We have had this truck for about 1 year and it has been rough starting during rainy weather so we pulled the plugs and replaced them and the wires and it was much better for a day or so and now is so rough running and stalls, back fires etc. so looking at the dist. cap and rotor decided the replace them too and it was good that afternoon for a while but back to ist old tricks now. Yesterday put in a new fuel filter as its used on a farm and not on the road often ( and often low on gas) with not much help. Fuel filter next? Coil? good visiable spark but we have not used a meter yet…thanks!
How about doing a pressure check on the fuel supply?
To a mechanic, “BACKFIRE” means that combustion is coming back through the intake of the engine; that is, it’s FIRING BACK. To everyone else (almost), BACKFIRE means a popping out the exhaust pipe.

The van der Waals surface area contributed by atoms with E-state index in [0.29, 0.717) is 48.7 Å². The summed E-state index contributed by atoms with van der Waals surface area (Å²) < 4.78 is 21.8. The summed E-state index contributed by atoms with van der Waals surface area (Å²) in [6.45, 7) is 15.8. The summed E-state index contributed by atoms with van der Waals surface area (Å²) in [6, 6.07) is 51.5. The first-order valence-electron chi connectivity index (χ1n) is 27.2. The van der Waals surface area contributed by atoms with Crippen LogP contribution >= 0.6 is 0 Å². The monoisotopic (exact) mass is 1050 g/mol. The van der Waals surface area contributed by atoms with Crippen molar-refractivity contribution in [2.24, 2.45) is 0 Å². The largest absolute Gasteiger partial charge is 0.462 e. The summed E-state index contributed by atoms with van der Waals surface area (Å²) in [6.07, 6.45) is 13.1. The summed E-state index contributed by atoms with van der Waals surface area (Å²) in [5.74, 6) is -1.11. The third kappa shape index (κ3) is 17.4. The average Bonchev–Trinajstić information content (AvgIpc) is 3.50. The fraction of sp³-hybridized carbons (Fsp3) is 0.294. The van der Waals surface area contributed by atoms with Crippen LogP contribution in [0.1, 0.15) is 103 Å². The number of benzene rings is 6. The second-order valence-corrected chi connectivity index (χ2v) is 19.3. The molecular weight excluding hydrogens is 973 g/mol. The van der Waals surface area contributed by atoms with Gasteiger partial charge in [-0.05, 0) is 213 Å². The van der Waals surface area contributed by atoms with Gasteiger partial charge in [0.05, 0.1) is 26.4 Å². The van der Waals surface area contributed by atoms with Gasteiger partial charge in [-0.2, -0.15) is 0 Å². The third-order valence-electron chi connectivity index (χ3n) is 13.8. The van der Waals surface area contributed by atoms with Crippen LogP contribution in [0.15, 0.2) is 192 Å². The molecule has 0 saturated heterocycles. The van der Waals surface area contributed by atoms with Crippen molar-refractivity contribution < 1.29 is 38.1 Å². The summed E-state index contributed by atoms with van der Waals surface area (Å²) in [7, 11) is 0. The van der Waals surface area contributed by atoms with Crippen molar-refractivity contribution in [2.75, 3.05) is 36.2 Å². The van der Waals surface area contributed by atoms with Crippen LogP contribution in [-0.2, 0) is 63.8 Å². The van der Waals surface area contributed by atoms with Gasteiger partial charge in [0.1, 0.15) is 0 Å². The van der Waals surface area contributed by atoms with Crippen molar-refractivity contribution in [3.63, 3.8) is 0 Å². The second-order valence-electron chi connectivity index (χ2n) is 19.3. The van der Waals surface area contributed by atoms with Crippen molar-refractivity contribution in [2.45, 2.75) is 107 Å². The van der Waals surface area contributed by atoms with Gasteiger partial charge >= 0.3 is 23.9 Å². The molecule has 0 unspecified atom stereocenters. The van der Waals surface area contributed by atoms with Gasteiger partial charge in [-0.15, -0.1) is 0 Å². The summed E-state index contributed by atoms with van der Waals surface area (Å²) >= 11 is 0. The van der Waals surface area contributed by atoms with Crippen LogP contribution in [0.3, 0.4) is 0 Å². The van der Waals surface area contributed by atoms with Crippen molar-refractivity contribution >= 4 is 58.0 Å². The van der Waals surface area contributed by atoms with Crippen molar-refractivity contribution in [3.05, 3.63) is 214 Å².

If your engine is backfiring through the intake, that means that something in the ignition is crossed, or out of time. Something crossed could be spark plug wires going to the wrong spark plugs; or, the crossing could be taking place inside the part that makes the spark – such as inside the distributor.
If the distributor shaft seal is leaking oil, the oil could be getting into the distributor, causing crossfire. Examine the inside of the distributor for oil. Look in the distributor cap for oil and carbon tracks.
Check the ignition timing. The distributor could be set a little to close to too-high, or too-low timing. Check the centrifugal, and vacuum advance timing within the distributor. For testing purposes, retard the timing (by turning the distributor) a few degrees. Results?
A worn timing chain is another possibility.